Promotes downtown communities

New Town of Oyster Bay website, 'Oyster Bay Today,' live

Highlights history, businesses, activities in the community


The Town of Oyster Bay has launched a new interactive website, Oyster Bay Today, which town officials are optimistic will attract tourism to the town’s municipalities and support local businesses.

The website, which was in production for roughly seven months, launched May 29, and features informational videos on villages and hamlets in the town, including Sea Cliff and Oyster Bay.
Town Supervisor Joseph Saladino released a statement praising it as another way the town government is acting to attract visitors to local museums and other cultural centers. He also emphasized that the website would help residents stay more informed about events happening in their own backyard.

“From dining and shopping to recreation and leisure, ‘Oyster Bay Today’ helps fill your calendar with local adventures and memorable experiences in the Town of Oyster Bay,” Saladino said in a statement. “‘Oyster Bay Today’ fosters a sense of belonging and empowerment among its visitors, reinforcing the town’s identity as a vibrant and inclusive community.”

The website highlights eight municipalities in the town: Bethpage, Farmingdale, Hicksville, Locust Valley, Massapequa Park, Oyster Bay, Sea Cliff and Syosset. Others will be added, according to Town Councilwoman Vicki Walsh, although there is no timetable yet.

A brief video for each of the villages and hamlets details its history, businesses and community highlights. Each also features local restaurants, bars and breweries, although some pages, including Bethpage or Sea Cliff, currently highlight only one business. Walsh explained that the website will be an ongoing project, and emphasized that any businesses, museum or other establishment that is interested in being featured or collaborating with the town on this project can visit the website itself to get in touch with town officials.

“The way we’re working it out is, anyone who is interested in us coming down there, we go,” Walsh said. “We want to do everything we can to support our local businesses.”

The website also has information on the town’s museums, preserves, beaches, bicycling and hiking trails, as well as upcoming musical and civic events like concerts, parades and festivals.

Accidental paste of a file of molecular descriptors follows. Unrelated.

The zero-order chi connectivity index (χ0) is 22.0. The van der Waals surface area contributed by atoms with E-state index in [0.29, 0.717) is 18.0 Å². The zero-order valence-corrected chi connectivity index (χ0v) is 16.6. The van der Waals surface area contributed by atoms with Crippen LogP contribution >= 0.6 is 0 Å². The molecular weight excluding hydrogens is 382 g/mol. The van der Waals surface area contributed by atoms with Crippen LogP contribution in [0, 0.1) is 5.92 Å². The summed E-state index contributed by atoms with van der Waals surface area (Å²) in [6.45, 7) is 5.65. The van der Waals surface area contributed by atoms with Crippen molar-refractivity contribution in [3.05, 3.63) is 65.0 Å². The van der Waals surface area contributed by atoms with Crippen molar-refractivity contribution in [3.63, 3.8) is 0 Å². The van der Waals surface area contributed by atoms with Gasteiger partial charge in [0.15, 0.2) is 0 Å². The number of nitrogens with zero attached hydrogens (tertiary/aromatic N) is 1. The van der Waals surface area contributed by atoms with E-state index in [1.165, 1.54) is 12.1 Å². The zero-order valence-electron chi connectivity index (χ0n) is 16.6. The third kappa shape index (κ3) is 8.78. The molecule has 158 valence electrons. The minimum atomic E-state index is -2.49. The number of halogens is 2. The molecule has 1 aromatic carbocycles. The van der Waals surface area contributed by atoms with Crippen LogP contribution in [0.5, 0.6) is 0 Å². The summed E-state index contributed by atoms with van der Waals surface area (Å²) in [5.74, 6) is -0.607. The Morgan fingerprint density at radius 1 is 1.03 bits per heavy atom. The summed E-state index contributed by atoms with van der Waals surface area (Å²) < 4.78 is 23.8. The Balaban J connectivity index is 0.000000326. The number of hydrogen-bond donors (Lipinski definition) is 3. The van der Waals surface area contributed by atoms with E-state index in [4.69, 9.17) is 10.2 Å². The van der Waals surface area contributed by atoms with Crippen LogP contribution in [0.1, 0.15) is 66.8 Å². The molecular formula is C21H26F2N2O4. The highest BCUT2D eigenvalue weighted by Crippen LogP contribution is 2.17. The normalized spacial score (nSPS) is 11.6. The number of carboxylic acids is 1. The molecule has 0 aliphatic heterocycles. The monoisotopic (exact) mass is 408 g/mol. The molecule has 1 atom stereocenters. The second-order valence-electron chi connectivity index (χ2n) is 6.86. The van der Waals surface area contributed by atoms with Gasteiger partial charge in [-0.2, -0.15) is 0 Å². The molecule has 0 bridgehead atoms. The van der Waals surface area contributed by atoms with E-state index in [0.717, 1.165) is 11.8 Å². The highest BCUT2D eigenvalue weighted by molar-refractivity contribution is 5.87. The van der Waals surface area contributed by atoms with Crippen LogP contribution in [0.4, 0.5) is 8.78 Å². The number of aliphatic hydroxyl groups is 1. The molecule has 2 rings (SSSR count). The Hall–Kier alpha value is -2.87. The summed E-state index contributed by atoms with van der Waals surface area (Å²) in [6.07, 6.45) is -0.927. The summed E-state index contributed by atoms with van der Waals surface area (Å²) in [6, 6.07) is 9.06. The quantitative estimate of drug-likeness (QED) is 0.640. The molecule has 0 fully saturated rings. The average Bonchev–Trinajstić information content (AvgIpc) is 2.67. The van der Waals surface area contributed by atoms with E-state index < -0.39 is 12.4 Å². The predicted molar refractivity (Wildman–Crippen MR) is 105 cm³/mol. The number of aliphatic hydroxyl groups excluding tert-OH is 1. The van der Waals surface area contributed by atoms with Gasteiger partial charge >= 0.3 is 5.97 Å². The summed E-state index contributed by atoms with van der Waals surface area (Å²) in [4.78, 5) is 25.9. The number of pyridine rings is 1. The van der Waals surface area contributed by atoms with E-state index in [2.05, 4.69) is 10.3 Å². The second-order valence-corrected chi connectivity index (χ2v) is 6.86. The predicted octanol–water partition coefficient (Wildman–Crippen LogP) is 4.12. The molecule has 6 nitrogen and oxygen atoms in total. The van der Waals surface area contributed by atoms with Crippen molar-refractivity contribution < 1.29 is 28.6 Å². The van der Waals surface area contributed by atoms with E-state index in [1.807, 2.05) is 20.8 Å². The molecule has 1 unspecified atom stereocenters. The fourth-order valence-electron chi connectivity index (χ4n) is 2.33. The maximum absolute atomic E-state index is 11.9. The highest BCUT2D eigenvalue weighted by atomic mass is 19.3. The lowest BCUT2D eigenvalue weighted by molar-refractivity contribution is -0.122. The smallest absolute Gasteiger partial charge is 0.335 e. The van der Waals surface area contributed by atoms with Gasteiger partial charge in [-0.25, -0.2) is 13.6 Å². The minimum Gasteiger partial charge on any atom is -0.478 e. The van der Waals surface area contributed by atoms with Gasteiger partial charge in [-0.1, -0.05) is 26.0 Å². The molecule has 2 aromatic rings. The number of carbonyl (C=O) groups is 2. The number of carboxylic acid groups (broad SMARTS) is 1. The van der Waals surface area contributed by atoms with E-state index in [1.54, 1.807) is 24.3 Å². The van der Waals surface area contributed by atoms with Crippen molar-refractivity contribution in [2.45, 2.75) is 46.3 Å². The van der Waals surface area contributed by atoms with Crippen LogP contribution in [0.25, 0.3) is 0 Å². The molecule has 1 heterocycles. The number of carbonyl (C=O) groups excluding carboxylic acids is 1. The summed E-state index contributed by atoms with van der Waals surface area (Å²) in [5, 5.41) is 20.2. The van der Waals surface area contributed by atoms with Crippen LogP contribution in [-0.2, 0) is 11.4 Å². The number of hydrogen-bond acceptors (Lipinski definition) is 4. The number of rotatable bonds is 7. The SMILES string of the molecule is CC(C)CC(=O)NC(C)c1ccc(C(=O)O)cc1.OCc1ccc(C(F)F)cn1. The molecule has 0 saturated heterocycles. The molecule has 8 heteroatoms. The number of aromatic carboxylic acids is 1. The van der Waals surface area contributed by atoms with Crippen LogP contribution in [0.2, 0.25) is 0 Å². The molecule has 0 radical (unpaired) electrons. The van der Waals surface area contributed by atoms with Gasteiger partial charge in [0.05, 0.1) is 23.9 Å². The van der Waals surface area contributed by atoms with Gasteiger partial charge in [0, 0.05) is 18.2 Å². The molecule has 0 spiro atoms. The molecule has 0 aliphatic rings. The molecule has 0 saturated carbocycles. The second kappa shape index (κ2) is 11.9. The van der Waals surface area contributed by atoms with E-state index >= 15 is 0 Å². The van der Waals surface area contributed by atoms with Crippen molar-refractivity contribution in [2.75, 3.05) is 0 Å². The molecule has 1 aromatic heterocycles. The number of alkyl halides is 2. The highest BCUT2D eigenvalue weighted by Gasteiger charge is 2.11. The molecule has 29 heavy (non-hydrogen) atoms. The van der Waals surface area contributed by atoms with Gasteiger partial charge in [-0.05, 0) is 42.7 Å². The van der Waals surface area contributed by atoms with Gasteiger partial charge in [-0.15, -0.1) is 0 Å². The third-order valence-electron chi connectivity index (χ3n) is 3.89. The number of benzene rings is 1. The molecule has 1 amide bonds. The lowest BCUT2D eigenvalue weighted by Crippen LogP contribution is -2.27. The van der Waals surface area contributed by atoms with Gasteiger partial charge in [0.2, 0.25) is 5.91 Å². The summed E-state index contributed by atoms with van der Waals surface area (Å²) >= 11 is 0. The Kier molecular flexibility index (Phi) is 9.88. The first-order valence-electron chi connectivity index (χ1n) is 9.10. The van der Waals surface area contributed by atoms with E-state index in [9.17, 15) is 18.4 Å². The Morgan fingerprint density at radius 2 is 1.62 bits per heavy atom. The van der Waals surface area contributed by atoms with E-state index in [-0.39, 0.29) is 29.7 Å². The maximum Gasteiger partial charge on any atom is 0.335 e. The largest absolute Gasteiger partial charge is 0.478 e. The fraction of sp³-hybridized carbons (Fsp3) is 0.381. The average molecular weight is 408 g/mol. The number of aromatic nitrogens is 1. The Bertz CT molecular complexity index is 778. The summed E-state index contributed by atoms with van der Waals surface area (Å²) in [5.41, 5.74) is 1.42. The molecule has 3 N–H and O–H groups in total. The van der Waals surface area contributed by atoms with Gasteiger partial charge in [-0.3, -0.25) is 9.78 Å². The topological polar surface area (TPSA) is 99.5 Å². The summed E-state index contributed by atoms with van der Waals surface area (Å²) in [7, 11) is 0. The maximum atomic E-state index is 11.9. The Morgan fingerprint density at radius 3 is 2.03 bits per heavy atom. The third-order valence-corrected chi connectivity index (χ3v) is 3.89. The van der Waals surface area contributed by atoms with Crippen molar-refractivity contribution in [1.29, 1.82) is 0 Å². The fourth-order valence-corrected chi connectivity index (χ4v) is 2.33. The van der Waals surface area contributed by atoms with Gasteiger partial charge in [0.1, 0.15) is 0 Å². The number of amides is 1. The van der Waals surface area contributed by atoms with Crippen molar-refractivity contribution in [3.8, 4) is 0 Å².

In a separate statement, Walsh wrote that the site will offer visitors and residents plenty of activities and opportunities to be active — and to buy local.

“We aim to attract tourism and boost the local economy while offering events, activities, sights, tastes and sounds that the Town of Oyster Bay has to offer,” Walsh wrote. “From dining and shopping to recreation, concerts, and leisure, ‘Oyster Bay Today’ helps fill your calendar with local adventures and memorable experiences.”

Local business owners and employees whose companies are featured on the site have expressed support for it, emphasizing its importance in providing another form of publicity, the lifeblood of small businesses.

Terrence Kenniff, the owner of COCO Confections + Coffee in Sea Cliff, pointed out, “In a day where people’s attention span is so short, it’s important to have your name and your brand and your logo out in front of people as often as you can.” Kenniff, who is also the president of the Gold Coast Business Association, added that he would work to ensure that as many members of the association as possible get on the website, describing it as “a priority of mine.”

“I think it’s wonderful the Town of Oyster Bay is taking the initiative to try and promote the fact that what keeps the town and the Gold Coast of Long Island so great is not Amazon, it’s not GrubHub, it’s not DoorDash,” he said. “It’s the small mom-and-pop locations, it’s the people who support the community-based organizations, it’s the stores with their logos on your child’s Little League jersey, and these are the people that need the help nowadays.”

Vannessa Cruz, who manages the Locust Valley toy store G. Willikers, also praised the new website. Cruz, who lives in Glen Cove, said that by promoting both businesses and other activities in the communities, she was hopeful that it would encourage visitors to spend more time in their downtowns.

“I think getting the word out there makes it a lot easier for people to try to support local towns and kind of stay local,” Cruz said. “I think it’s important to kind of build that bond in the community, and camaraderie in the community.”

Kenniff and Cruz also said that town representatives spoke with them in advance about visiting, and took videos and photos of their stores, although not all featured spots got this advance warning.

Directors and staff at the Sea Cliff Village Museum and Raynham Hall Museum in Oyster Bay said they were unaware that they would be featured on the site. Courtney Chambers, director of the Village Museum, praised the initiative, but added that she hoped town officials would be willing to work with her to correct errors about the museum and its history.

“It’s a great idea and all publicity is good publicity,” Chambers wrote in a text. “There were a few errors in the Sea Cliff spotlight video and also a photograph that I haven’t seen before, so I want to get in touch them.”

Walsh explained that the errors occurred because the site was still under development, and going forward, she encouraged the museums to reach out to the town so they could fix them.

“There’s a lot to do here, between all of the parks and concerts and street fairs and everything else,” Walsh said. “The site is always going to have to be a work in progress, because we have new businesses opening and new events happening every day.”

For more information on the website — and if you are a business owner or the organizer of a local event that you want featured — visit to get in contact with town representatives.